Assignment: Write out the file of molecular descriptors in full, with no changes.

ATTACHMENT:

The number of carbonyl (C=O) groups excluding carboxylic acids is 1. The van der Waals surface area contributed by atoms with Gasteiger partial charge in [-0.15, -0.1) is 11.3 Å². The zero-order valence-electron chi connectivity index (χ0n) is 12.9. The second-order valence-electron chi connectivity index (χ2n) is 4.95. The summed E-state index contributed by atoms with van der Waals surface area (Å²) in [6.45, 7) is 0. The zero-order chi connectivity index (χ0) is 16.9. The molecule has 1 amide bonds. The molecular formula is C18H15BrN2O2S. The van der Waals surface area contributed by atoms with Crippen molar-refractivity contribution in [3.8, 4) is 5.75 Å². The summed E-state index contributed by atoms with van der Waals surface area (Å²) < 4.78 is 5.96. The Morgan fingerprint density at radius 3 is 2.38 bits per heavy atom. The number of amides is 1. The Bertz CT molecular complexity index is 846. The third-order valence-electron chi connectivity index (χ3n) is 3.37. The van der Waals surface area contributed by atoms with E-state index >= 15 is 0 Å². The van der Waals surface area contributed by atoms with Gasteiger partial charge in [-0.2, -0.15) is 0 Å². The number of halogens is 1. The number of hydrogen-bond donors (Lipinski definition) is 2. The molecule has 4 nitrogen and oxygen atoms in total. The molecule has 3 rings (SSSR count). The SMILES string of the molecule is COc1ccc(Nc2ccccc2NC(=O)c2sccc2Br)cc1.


The number of carbonyl (C=O) groups excluding carboxylic acids is 1. The van der Waals surface area contributed by atoms with Gasteiger partial charge in [-0.15, -0.1) is 11.3 Å². The zero-order valence-electron chi connectivity index (χ0n) is 12.9. The second-order valence-electron chi connectivity index (χ2n) is 4.95. The summed E-state index contributed by atoms with van der Waals surface area (Å²) in [6.45, 7) is 0. The zero-order chi connectivity index (χ0) is 16.9. The molecule has 1 amide bonds. The molecular formula is C18H15BrN2O2S. The van der Waals surface area contributed by atoms with Crippen molar-refractivity contribution in [3.8, 4) is 5.75 Å². The summed E-state index contributed by atoms with van der Waals surface area (Å²) < 4.78 is 5.96. The Morgan fingerprint density at radius 3 is 2.38 bits per heavy atom. The number of amides is 1. The Bertz CT molecular complexity index is 846. The third-order valence-electron chi connectivity index (χ3n) is 3.37. The van der Waals surface area contributed by atoms with E-state index >= 15 is 0 Å². The van der Waals surface area contributed by atoms with Gasteiger partial charge in [-0.2, -0.15) is 0 Å². The number of halogens is 1. The number of hydrogen-bond donors (Lipinski definition) is 2. The molecule has 4 nitrogen and oxygen atoms in total. The molecule has 3 rings (SSSR count). The SMILES string of the molecule is COc1ccc(Nc2ccccc2NC(=O)c2sccc2Br)cc1.